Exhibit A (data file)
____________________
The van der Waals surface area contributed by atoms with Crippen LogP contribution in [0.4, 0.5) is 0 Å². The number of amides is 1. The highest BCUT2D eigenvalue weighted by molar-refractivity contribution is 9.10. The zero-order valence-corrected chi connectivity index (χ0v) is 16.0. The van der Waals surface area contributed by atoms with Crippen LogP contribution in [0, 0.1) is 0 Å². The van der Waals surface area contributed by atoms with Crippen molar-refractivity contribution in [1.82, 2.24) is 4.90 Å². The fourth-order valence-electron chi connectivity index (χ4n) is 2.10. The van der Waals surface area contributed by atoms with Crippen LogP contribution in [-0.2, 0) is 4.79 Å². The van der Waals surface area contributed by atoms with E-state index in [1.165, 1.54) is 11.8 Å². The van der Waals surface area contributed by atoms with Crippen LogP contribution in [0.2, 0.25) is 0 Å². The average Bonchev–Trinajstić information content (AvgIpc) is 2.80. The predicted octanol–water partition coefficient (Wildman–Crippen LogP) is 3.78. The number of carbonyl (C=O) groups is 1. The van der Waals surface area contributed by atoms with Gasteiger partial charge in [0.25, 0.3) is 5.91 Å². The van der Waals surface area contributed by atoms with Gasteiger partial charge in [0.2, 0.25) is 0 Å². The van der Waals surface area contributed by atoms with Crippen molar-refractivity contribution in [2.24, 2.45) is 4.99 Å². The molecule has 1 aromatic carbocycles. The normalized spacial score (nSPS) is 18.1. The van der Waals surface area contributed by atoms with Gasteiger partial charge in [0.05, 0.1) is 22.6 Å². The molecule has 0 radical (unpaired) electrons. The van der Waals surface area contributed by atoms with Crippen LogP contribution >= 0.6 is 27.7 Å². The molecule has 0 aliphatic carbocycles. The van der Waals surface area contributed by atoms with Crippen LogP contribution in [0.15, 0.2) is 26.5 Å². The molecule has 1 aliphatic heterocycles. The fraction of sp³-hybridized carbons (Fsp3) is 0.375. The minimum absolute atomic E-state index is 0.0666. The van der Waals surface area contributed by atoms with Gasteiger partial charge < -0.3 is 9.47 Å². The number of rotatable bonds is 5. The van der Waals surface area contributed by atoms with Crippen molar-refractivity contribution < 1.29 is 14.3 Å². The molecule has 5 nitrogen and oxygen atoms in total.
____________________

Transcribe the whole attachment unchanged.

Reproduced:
The van der Waals surface area contributed by atoms with Crippen LogP contribution in [0.4, 0.5) is 0 Å². The number of amides is 1. The highest BCUT2D eigenvalue weighted by molar-refractivity contribution is 9.10. The zero-order valence-corrected chi connectivity index (χ0v) is 16.0. The van der Waals surface area contributed by atoms with Crippen LogP contribution in [0, 0.1) is 0 Å². The van der Waals surface area contributed by atoms with Crippen molar-refractivity contribution in [1.82, 2.24) is 4.90 Å². The fourth-order valence-electron chi connectivity index (χ4n) is 2.10. The van der Waals surface area contributed by atoms with Crippen LogP contribution in [-0.2, 0) is 4.79 Å². The van der Waals surface area contributed by atoms with E-state index in [1.165, 1.54) is 11.8 Å². The van der Waals surface area contributed by atoms with Crippen LogP contribution in [0.2, 0.25) is 0 Å². The average Bonchev–Trinajstić information content (AvgIpc) is 2.80. The predicted octanol–water partition coefficient (Wildman–Crippen LogP) is 3.78. The number of carbonyl (C=O) groups is 1. The van der Waals surface area contributed by atoms with Gasteiger partial charge in [0.25, 0.3) is 5.91 Å². The van der Waals surface area contributed by atoms with Gasteiger partial charge in [0.2, 0.25) is 0 Å². The van der Waals surface area contributed by atoms with Crippen molar-refractivity contribution in [2.24, 2.45) is 4.99 Å². The molecule has 1 aromatic carbocycles. The normalized spacial score (nSPS) is 18.1. The van der Waals surface area contributed by atoms with Gasteiger partial charge in [0.05, 0.1) is 22.6 Å². The molecule has 0 radical (unpaired) electrons. The van der Waals surface area contributed by atoms with Crippen LogP contribution >= 0.6 is 27.7 Å². The molecule has 0 aliphatic carbocycles. The van der Waals surface area contributed by atoms with Crippen LogP contribution in [0.15, 0.2) is 26.5 Å². The molecule has 1 aliphatic heterocycles. The fraction of sp³-hybridized carbons (Fsp3) is 0.375. The minimum absolute atomic E-state index is 0.0666. The van der Waals surface area contributed by atoms with Gasteiger partial charge < -0.3 is 9.47 Å². The number of rotatable bonds is 5. The van der Waals surface area contributed by atoms with Crippen molar-refractivity contribution < 1.29 is 14.3 Å². The molecule has 5 nitrogen and oxygen atoms in total.